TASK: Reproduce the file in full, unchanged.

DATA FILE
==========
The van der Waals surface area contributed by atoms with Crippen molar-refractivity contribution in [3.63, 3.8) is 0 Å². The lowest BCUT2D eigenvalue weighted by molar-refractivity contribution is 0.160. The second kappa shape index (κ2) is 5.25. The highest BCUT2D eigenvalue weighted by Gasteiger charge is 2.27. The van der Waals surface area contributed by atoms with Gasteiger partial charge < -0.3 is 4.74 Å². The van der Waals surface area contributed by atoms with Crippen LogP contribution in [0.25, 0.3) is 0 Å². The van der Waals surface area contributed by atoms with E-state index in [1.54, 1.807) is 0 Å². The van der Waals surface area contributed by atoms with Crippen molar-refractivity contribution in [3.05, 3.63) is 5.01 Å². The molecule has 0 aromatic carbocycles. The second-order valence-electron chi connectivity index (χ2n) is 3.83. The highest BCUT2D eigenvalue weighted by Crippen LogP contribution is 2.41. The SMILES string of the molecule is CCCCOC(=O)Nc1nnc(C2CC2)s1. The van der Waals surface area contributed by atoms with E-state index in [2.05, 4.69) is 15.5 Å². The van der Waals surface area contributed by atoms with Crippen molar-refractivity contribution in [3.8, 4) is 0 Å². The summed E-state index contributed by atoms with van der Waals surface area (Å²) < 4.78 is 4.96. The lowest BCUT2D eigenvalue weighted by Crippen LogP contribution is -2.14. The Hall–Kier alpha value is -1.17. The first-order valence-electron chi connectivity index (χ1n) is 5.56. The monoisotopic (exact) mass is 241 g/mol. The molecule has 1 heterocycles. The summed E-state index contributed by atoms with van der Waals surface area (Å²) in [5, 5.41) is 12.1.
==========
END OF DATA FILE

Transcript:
The van der Waals surface area contributed by atoms with Crippen molar-refractivity contribution in [3.63, 3.8) is 0 Å². The lowest BCUT2D eigenvalue weighted by molar-refractivity contribution is 0.160. The second kappa shape index (κ2) is 5.25. The highest BCUT2D eigenvalue weighted by Gasteiger charge is 2.27. The van der Waals surface area contributed by atoms with Gasteiger partial charge < -0.3 is 4.74 Å². The van der Waals surface area contributed by atoms with Crippen LogP contribution in [0.25, 0.3) is 0 Å². The van der Waals surface area contributed by atoms with E-state index in [1.54, 1.807) is 0 Å². The van der Waals surface area contributed by atoms with Crippen molar-refractivity contribution in [3.05, 3.63) is 5.01 Å². The molecule has 0 aromatic carbocycles. The second-order valence-electron chi connectivity index (χ2n) is 3.83. The highest BCUT2D eigenvalue weighted by Crippen LogP contribution is 2.41. The SMILES string of the molecule is CCCCOC(=O)Nc1nnc(C2CC2)s1. The van der Waals surface area contributed by atoms with E-state index in [2.05, 4.69) is 15.5 Å². The van der Waals surface area contributed by atoms with Crippen molar-refractivity contribution in [3.8, 4) is 0 Å². The summed E-state index contributed by atoms with van der Waals surface area (Å²) < 4.78 is 4.96. The lowest BCUT2D eigenvalue weighted by Crippen LogP contribution is -2.14. The Hall–Kier alpha value is -1.17. The first-order valence-electron chi connectivity index (χ1n) is 5.56. The monoisotopic (exact) mass is 241 g/mol. The molecule has 1 heterocycles. The summed E-state index contributed by atoms with van der Waals surface area (Å²) in [5, 5.41) is 12.1.